A new provincial Digital Public Library will be created that will make digital library services such as e-books, audiobooks, digital databases and learning resources available for free to people across Ontario, regardless of where they live. In total, 300 public libraries across the province will be supported, including those in rural, remote and Indigenous communities.

In addition the province is also boosting annual funding for libraries by $51 million over three years, to ensure that public libraries can continue to be essential spaces for people to access cultural experiences, technology and community life. These new investments will support libraries across Ontario as they continue to respond to the needs of their residents with innovative services, no matter the size of the community.

The provincial Digital Public Library, a $28-million commitment over three years. There's no further detail and the whole initiative is presumably contingent on the Liberals returning to government.

Inspiration from Legacy Family Tree Webinars

One of the most inspiring presentations I've witnessed was given recently by Gilad Japhet, founder of MyHeritage. He is not only a genealogy entrepreneur, he's also a skilled family history researcher. The combination is powerful.  I liked that he said:

The most precious resource for genealogy, and the most perishable, are people. The most important task for a genealogist is to meet your family members and document their stories while you still can. Every relatives that dies takes with them a treasury of memories that is lost forever.
The presentation was billed as "Special Appearance by the Founder and CEO of MyHeritage". I hope you'll find it as enjoyable and information as I did, https://familytreewebinars.com/download.php?webinar_id=791

At 8 pm ET Wednesday 9 May Cyndi Ingle, of Cyndi's List renown, will present The Hidden Web: Digging Deeper
When Google and traditional search engines don't return useful information, don't stop there. We will explore resources that are invisible to Google and hidden deep within web sites and proprietary databases. The "hidden web" lies buried within the collections for commercial web sites, libraries, archives, and museums. We will also talk about the importance of indexes that deep-link into web  sites online, thus uncovering hidden gems of information that may not be found easily through a search engine query.
Register to attend at https://familytreewebinars.com/webinar_details.php?webinar_id=729


Sunday, 6 May 2018

What! No Parish Registers!

A shout out to the most recent podcast by Malcolm Noble, episode 23 of the Talk Genealogy Podcast: the podcast for genealogists with too much time on their hands.
In What! No Parish Registers! he discusses the sources available to help searching English family history before parish registers suggesting three books and four websites.
Starting at https://talkgenealogy.blog/ click on the link to the episode to get the show notes. There's a link to the podcast which wouldn't work for me. Find it instead at https://www.youtube.com/watch?v=H0G20zmd6DI where you can click on the ... icon to get an auto-generated transcript.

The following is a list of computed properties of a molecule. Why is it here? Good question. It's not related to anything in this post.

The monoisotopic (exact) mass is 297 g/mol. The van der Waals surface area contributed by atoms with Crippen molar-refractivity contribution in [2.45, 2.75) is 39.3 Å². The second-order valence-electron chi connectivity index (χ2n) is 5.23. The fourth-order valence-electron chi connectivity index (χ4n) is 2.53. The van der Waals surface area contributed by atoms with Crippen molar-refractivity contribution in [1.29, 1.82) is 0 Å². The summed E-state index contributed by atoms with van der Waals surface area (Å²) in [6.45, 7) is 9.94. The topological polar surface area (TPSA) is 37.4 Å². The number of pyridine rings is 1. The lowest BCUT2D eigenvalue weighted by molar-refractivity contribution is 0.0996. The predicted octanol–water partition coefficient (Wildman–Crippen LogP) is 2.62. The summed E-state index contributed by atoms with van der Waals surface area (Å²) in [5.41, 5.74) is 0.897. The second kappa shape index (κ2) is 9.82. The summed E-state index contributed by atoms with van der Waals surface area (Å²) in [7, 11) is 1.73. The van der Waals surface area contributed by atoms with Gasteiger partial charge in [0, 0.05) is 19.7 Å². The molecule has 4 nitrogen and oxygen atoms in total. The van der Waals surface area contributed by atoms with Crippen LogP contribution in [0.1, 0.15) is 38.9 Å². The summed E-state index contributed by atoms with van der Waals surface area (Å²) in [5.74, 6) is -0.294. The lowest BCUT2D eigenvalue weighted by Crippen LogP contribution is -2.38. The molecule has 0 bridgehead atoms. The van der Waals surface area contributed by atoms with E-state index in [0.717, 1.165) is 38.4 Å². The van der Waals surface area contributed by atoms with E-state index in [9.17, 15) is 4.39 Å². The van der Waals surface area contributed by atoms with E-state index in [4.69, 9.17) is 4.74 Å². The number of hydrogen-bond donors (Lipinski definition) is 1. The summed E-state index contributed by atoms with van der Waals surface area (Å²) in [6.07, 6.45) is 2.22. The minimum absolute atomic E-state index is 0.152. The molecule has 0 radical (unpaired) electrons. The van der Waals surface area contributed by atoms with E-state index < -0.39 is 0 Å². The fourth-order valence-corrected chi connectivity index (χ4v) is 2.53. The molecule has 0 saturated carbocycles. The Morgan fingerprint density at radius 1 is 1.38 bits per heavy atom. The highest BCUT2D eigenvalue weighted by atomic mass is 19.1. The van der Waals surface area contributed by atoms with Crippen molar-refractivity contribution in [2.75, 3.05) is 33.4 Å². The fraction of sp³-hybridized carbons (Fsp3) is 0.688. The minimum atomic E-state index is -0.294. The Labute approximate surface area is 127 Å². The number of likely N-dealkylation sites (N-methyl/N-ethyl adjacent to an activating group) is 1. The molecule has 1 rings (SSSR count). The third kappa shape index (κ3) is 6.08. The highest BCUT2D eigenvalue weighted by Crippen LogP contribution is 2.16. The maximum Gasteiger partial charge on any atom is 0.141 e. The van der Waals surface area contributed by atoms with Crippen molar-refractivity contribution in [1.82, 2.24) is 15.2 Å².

Saturday, 5 May 2018

Then there were two: The Genealogy Show

No sooner had the notice about the Family Tree Live conference, 26-27 April 2019, come in yesterday when a notice arrived from Kirsty Gray about another UK conference. Now instead of the one Who Do You Think You Are? live conference there are two!

The Genealogy Show, being held in Birmingham, 7-8 June 2019, is led by Kirsty and Sylvia Valentine (Show Directors).
Board members include an international consortium, many widely known through social media: Jill Ball (Australia), Ruth Blair (Canada), John Boeren (Netherlands), Liv Birgit Christensen (Norway), Mags Gaulden (Canada), Pat Richley-Erickson (US, aka Dear Myrtle) and David Walsh (UK).
According to the notice received: The Board members are dedicated to providing outstanding educational opportunities through talks and stands, as well as creating an environment where family historians from beginner to expert can network together. Even at this early planning stage, many international genealogists are making travel plans to attend the event. 

You can follow developments at www.thegenealogyshow.uk/, on Twitter at https://twitter.com/THEGenShow2019 and Facebook: https://www.facebook.com/THEGenShow/

Findmypast adds Lancashire, Staffordshire, and Shropshire Registers & Records

FMP is making available searchable and browseable publications, most from reproductions of 19th and early 20th century publications. Each country collection can be searched as a whole with the result pointing to a page where you find the desired entry. New this week:

For Lancashire the registers and records are:

Miscellanies Lancashire and Cheshire vol. III, 1487-1662
The Manchester Historical Recorder: History of Manchester, Chronologically Arranged, 1066-1874
Preston Guild Rolls, 1397-1682
Oldham Chapelry, published 1906
Parish Registers of the Parochial Chapelry of Burnley, 1562-1653
Lancashire & Cheshire Wills, 3 vols, 1477-1807
Parish Registers of Liverpool, 1660-1704
Court Leet Records of the Manor of Manchester, 1586-1602
Court Rolls of Thomas Earl of Lancaster, 1323-1324
Parish Registers of Whalley, 1538-1601
Parish Registers of the Cathedral Church of Manchester, 1573-1653
The Rise & Progress of Wesleyan Methodism in Accrington, published 1883
Historical Gleanings of Bolton & District, published 1883
Lancashire Marriage Bonds, 1648-1710
Parish Registers of Newchurch in the Township of Culcheth, 1599-1812
Parish Registers of Tunstall, 1626-1812
Parish Registers of Melling, 1625-1752
Manchester Constables' Accounts, vols I, II & III, 1612-1776